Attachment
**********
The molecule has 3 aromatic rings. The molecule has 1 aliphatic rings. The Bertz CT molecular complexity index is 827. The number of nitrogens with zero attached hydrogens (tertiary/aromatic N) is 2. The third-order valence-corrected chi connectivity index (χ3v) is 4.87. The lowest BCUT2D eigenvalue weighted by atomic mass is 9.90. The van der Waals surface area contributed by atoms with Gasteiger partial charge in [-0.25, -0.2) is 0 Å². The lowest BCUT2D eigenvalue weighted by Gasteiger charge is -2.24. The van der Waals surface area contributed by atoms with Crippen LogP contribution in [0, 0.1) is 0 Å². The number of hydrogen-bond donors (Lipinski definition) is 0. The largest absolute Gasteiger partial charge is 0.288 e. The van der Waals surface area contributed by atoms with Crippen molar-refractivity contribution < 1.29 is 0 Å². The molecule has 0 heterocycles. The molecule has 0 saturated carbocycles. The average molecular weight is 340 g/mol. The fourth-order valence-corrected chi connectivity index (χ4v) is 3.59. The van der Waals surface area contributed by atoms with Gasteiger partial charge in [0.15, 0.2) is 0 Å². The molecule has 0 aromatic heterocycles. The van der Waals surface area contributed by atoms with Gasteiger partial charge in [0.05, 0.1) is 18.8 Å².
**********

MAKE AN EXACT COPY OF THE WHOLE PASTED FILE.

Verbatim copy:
The molecule has 3 aromatic rings. The molecule has 1 aliphatic rings. The Bertz CT molecular complexity index is 827. The number of nitrogens with zero attached hydrogens (tertiary/aromatic N) is 2. The third-order valence-corrected chi connectivity index (χ3v) is 4.87. The lowest BCUT2D eigenvalue weighted by atomic mass is 9.90. The van der Waals surface area contributed by atoms with Gasteiger partial charge in [-0.25, -0.2) is 0 Å². The lowest BCUT2D eigenvalue weighted by Gasteiger charge is -2.24. The van der Waals surface area contributed by atoms with Crippen LogP contribution in [0, 0.1) is 0 Å². The number of hydrogen-bond donors (Lipinski definition) is 0. The largest absolute Gasteiger partial charge is 0.288 e. The van der Waals surface area contributed by atoms with Crippen molar-refractivity contribution < 1.29 is 0 Å². The molecule has 0 heterocycles. The molecule has 0 saturated carbocycles. The average molecular weight is 340 g/mol. The fourth-order valence-corrected chi connectivity index (χ4v) is 3.59. The van der Waals surface area contributed by atoms with Gasteiger partial charge in [0.15, 0.2) is 0 Å². The molecule has 0 aromatic heterocycles. The van der Waals surface area contributed by atoms with Gasteiger partial charge in [0.05, 0.1) is 18.8 Å².